Four Score and Several Slain Vampires Ago… (Abraham Lincoln: Vampire Hunter – A Book Review)

Abraham Lincoln: Vampire Hunter (Abraham Lincoln: Vampire Hunter #1)

Author: Seth Grahame-Smith

Published: 2010

On Goodreads

My Rating:

Rated H for a historical-horror retelling that indulges in political conspiracy and epic vampire slayage.

Indiana, 1818. In a one-room cabin, nine-year-old Abraham Lincoln kneels at his mother’s bedside…and learns that her ailing affliction is actually the work of a vampire.

Abraham Lincoln lost his mother at a young tender age from a vampire attack. From that moment on, he waged his own personal war on the undead. While his historical journey is followed to a tee, his intrigue with the occult is highlighted to give more life to this paranormal-horror. Lincoln wasn’t about to allow America to become overridden and nearly on the verge of enslavement by vampires. This is his life story, the one unheard of.

I was pretty curious about this one. Grahame-Smith really delves into the darkness of monstrosity and horror, but he doesn’t solely rely on just monsters being monsters. This time around humans have turned out to be monstrous as well, Still, I did take enjoyment in the dark side of vampires, enjoying the break from their apparent over indulgence in emotional tethers and retching romance on top of some desperation to stay connected to their former humanity.

Lincoln came off as a badass but managed to keep humility, and I greatly appreciated that. Grahame-Smith impressively kept in tune with Lincoln and his history while also weaving his own story into the man’s life/biography. Such a retelling seemed odd at first and almost laughable, but proved to be anything but. And, the added photography and art gave it life, adding content that really pulled me in, it definitely gave way to finding this history believable.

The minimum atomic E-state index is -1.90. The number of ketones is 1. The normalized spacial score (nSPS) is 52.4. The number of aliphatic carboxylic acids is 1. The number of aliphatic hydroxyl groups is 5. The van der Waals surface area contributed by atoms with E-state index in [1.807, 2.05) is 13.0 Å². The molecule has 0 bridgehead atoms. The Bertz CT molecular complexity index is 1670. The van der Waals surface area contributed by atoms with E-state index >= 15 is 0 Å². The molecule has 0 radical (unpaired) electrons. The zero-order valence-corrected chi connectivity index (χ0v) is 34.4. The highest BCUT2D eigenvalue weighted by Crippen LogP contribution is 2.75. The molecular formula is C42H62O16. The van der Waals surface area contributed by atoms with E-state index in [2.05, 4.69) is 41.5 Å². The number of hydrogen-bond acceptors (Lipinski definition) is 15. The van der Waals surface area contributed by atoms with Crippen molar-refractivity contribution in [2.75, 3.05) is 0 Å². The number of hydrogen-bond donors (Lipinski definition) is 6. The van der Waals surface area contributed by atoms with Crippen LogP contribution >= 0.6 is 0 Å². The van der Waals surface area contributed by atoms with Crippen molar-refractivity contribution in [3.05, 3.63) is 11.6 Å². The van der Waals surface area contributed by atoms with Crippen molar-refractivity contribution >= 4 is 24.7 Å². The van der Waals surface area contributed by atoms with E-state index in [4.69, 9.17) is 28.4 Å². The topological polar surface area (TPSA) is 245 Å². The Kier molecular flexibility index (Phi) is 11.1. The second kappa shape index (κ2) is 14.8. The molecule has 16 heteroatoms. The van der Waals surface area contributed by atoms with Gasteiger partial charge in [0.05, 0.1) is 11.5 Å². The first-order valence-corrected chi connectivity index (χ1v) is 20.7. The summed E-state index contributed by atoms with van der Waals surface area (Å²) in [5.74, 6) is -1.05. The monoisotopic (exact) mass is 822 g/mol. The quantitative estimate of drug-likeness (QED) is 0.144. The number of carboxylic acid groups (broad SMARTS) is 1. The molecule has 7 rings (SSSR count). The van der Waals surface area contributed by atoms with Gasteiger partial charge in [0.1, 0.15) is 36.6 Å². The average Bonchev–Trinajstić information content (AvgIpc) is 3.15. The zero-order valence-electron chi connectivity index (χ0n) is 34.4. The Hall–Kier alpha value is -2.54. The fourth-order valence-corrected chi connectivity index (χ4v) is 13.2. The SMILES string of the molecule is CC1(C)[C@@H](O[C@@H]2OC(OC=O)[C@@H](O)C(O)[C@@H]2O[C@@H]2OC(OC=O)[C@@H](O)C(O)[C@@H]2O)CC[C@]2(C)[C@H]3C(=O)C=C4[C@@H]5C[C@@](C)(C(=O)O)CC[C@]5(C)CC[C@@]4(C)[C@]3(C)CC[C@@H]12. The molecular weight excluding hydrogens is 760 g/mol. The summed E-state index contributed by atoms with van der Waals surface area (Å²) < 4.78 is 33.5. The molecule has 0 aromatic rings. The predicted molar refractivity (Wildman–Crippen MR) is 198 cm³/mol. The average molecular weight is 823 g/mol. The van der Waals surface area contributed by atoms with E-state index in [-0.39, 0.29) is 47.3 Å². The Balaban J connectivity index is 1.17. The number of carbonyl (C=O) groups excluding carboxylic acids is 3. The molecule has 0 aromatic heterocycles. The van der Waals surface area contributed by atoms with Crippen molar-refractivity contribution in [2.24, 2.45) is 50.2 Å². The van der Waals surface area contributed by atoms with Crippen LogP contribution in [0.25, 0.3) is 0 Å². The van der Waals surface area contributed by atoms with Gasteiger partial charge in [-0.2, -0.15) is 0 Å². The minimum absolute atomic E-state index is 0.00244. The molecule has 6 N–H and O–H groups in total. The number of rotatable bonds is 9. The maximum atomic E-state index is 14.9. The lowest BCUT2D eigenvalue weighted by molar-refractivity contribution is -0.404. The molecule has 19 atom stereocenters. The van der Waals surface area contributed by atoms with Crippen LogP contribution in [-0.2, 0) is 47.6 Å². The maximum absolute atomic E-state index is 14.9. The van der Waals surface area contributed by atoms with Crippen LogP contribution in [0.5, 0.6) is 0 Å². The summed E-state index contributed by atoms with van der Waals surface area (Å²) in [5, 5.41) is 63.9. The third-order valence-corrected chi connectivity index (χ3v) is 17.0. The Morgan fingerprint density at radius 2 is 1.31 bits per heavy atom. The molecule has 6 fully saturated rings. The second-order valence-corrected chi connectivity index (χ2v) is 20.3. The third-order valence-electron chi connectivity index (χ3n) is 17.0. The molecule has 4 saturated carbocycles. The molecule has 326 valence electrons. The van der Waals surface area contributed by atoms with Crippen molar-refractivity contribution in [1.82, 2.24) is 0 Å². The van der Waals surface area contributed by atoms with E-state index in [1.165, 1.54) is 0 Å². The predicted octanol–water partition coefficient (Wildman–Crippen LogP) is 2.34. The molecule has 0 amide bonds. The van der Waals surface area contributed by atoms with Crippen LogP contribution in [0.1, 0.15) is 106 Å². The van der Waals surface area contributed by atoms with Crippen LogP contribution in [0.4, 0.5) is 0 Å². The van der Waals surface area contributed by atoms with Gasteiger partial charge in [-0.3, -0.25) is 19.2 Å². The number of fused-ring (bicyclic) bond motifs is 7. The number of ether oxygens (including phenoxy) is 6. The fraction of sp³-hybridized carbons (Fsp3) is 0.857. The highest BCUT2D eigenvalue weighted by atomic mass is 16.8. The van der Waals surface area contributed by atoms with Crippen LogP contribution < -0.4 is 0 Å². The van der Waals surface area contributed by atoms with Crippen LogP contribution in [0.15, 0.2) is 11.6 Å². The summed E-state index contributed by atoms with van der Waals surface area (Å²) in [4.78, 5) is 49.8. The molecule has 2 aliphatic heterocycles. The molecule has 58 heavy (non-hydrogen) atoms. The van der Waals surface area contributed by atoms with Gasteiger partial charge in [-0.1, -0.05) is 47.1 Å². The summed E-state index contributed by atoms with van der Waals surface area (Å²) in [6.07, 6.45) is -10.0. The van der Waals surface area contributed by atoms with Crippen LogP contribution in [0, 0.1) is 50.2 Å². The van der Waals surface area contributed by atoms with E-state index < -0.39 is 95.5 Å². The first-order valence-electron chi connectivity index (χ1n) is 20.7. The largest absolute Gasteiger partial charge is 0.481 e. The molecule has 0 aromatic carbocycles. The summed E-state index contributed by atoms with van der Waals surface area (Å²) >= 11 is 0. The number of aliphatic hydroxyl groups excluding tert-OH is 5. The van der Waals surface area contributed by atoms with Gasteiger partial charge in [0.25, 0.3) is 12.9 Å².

I’m not big on historical fiction, not as a main genre/theme that is. It can be really dry, which was the case here. Because of that, it took me forever to finish this. Written in a journalism/essay style, I couldn’t fully keep invested and sometimes I couldn’t even keep my eye open. LOL.

Still, that didn’t make this novel horrible. With peak moments of action and contemplation of humanity, they felt far and between. One of the best bits had to be how Grahame-Smith brought Edgar Allen Poe into the book. It was my absolute favorite and stunning. Poe is one of my favorite Gothic authors; how cliché of me, eh? His embellishment of horror with morose emotions really made him a great fit. It became so logically believable that he and Lincoln would have such a strong connection. So, when they shared the page, I was glued.


This is one of those, “You have to decide for yourself.” deals. There was much I enjoyed about it, but there were things that I didn’t as well. I can say is that it was worth the time to read though.


“Without death, life is meaningless. It is a story that can never be told. A song that can never be sung, For how could one finish it?” (p.77)

Surely life has taught you that a thing can be both beautiful and vile.” (Edgar Allen Poe, p. 202)

“Some people are just too interesting to kill, Abraham.” (Henry Sturgess, p.288)

Only the dead have seen the end of war.” (p. 301)

More to come soon…                                                                                               


Song Today? Sign of the Times by Harry Styles.

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